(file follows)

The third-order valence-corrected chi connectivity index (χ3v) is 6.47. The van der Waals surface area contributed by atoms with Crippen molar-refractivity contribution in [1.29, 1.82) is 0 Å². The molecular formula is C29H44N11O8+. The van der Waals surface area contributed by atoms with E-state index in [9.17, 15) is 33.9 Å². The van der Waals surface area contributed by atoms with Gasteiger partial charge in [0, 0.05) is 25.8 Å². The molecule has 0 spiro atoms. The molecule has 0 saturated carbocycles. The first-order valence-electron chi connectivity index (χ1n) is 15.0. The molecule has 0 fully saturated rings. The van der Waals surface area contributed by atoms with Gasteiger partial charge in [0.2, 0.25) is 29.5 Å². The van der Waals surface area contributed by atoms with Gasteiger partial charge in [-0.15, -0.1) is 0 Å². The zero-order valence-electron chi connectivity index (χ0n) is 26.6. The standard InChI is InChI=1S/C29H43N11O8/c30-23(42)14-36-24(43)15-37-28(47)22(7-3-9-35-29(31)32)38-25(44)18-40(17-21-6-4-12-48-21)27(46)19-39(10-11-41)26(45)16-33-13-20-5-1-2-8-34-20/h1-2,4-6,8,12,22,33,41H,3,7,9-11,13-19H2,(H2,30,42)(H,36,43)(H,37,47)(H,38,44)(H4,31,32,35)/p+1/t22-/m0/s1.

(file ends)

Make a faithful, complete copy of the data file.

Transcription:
The third-order valence-corrected chi connectivity index (χ3v) is 6.47. The van der Waals surface area contributed by atoms with Crippen molar-refractivity contribution in [1.29, 1.82) is 0 Å². The molecular formula is C29H44N11O8+. The van der Waals surface area contributed by atoms with E-state index in [9.17, 15) is 33.9 Å². The van der Waals surface area contributed by atoms with Gasteiger partial charge in [0, 0.05) is 25.8 Å². The molecule has 0 spiro atoms. The molecule has 0 saturated carbocycles. The first-order valence-electron chi connectivity index (χ1n) is 15.0. The molecule has 0 fully saturated rings. The van der Waals surface area contributed by atoms with Gasteiger partial charge in [0.2, 0.25) is 29.5 Å². The van der Waals surface area contributed by atoms with Gasteiger partial charge in [-0.15, -0.1) is 0 Å². The zero-order valence-electron chi connectivity index (χ0n) is 26.6. The standard InChI is InChI=1S/C29H43N11O8/c30-23(42)14-36-24(43)15-37-28(47)22(7-3-9-35-29(31)32)38-25(44)18-40(17-21-6-4-12-48-21)27(46)19-39(10-11-41)26(45)16-33-13-20-5-1-2-8-34-20/h1-2,4-6,8,12,22,33,41H,3,7,9-11,13-19H2,(H2,30,42)(H,36,43)(H,37,47)(H,38,44)(H4,31,32,35)/p+1/t22-/m0/s1.